Anushka Sharma's red moon!
Anushka Sharma and her brother Karnesh Ssharma’s love for cutting edge visual effects (VFX) in their production ventures Phillauri, Pari and now Bulbbul is clearly visible. Much to their credit, they have been pushing the envelope in creating unique visual experiences for audiences. Incidentally, all three films are supernatural-feminist films.
But what got everyone’s attention was the red moon in Bulbbul.
“The red moon in Bulbbul has been highly talked about because it’s something unique and we wanted to use this symbolism. It adds to the aesthetic and it plays up the symbolism that revolution against oppression is the call of the hour. It worked wonderfully in our storytelling and we are glad that audiences loved this device and gave us two thumbs up for sticking our necks out,” explains Karnesh.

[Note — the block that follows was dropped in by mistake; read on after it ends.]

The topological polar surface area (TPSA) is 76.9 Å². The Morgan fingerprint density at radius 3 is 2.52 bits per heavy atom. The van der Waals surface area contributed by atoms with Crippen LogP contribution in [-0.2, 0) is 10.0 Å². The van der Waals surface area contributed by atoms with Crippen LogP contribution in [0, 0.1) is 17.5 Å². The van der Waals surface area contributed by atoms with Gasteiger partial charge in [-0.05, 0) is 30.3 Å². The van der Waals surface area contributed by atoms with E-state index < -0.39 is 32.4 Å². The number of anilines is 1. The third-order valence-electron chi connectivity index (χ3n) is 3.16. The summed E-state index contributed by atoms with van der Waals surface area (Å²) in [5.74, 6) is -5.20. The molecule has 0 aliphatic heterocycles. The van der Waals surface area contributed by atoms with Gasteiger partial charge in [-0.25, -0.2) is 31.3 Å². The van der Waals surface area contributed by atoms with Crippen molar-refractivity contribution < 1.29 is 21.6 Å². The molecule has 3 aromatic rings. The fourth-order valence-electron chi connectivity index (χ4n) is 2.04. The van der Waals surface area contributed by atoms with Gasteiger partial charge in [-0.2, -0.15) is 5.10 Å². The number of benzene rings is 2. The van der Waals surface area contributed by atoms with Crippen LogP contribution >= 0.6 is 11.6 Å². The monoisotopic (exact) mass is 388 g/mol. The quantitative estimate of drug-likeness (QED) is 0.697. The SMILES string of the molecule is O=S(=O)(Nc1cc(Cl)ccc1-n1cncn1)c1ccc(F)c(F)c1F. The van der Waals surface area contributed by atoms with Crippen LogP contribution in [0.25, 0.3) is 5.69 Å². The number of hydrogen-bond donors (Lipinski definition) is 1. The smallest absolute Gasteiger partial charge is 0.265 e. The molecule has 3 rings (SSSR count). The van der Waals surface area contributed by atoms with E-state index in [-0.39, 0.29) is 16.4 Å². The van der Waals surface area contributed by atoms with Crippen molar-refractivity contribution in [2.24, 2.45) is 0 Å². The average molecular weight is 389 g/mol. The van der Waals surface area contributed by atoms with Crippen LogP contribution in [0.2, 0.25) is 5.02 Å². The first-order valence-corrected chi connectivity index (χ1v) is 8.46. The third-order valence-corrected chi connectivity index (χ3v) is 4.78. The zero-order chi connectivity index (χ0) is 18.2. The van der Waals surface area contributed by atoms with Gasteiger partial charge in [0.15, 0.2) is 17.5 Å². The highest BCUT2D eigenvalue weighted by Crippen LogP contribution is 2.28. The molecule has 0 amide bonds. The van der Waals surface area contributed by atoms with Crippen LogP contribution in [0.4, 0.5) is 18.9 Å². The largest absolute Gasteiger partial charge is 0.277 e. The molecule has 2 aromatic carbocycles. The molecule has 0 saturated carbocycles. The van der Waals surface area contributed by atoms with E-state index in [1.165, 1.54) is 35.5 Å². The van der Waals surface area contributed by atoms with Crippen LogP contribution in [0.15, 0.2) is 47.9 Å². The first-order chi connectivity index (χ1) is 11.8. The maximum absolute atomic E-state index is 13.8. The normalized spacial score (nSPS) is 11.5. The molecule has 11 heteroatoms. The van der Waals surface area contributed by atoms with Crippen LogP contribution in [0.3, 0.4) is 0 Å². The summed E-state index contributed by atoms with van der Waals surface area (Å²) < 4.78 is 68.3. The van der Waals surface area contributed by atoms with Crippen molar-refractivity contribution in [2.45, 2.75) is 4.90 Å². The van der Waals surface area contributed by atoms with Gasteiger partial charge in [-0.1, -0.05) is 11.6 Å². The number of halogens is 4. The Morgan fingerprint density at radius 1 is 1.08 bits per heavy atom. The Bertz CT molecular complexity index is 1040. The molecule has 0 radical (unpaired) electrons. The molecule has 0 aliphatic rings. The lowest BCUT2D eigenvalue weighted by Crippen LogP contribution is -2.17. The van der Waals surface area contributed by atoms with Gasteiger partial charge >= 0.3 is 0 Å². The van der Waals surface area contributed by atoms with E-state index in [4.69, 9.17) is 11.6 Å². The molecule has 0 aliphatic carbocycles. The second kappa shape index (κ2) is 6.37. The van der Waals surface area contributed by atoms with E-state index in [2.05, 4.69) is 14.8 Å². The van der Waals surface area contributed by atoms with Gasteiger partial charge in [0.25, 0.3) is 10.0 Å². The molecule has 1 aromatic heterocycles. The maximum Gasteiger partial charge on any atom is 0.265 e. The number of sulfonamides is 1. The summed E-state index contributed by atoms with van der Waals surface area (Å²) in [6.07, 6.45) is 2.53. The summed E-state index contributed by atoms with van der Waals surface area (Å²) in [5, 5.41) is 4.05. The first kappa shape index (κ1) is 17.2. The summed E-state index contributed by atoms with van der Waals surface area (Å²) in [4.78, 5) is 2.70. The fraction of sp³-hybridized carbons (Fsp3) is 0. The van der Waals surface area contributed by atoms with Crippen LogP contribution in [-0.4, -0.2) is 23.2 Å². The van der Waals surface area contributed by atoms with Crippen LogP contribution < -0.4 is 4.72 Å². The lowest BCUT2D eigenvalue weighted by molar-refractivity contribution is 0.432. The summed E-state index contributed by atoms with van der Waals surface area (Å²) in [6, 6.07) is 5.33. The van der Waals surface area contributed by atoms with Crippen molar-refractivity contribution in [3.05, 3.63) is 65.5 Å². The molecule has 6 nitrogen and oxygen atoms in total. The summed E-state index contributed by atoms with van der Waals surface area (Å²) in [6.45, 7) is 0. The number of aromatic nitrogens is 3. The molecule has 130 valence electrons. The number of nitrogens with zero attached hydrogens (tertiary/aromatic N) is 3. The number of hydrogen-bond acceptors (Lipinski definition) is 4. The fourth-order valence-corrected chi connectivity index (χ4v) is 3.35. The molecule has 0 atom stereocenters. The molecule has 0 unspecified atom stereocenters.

Karnesh is delighted that Bulbbul’s VFX has been hailed unanimously. The use of symbolism like the red moon to evoke elements of rebellion, passion and revolution has been lapped up by audiences and critics alike and also made Bulbbul a fascinating and gripping watch.
“Our focus towards visual effects to enhance storytelling is one of the reasons why these films have stood out and won the hearts of audiences. The strong visual effects in our projects have added to the surreal-ness of the stories that we intended to tell and heightened its impact,” he says.
Anushka says, “For us, how uniquely we tell a story is extremely important and we have always tried to tell our stories as differently as possible. I have always felt that a visual trigger to storytelling is key to hold the attention of audiences today and it also allows us an unexpectedly new route to present an idea that has never been seen before by audiences.”
She adds, “Karnesh and I have always wanted to break-away from traditional ways of telling a story because we feel people have seen enough of the formula and are done with it. They are always looking to immerse themselves into something new. That’s been our biggest strength. From Phillauri, Pari and now Bulbbul, while we have accidentally created a sub-genre of supernatural feminism films, we have consciously told the story through the lens of clutter-breaking visual effects.”
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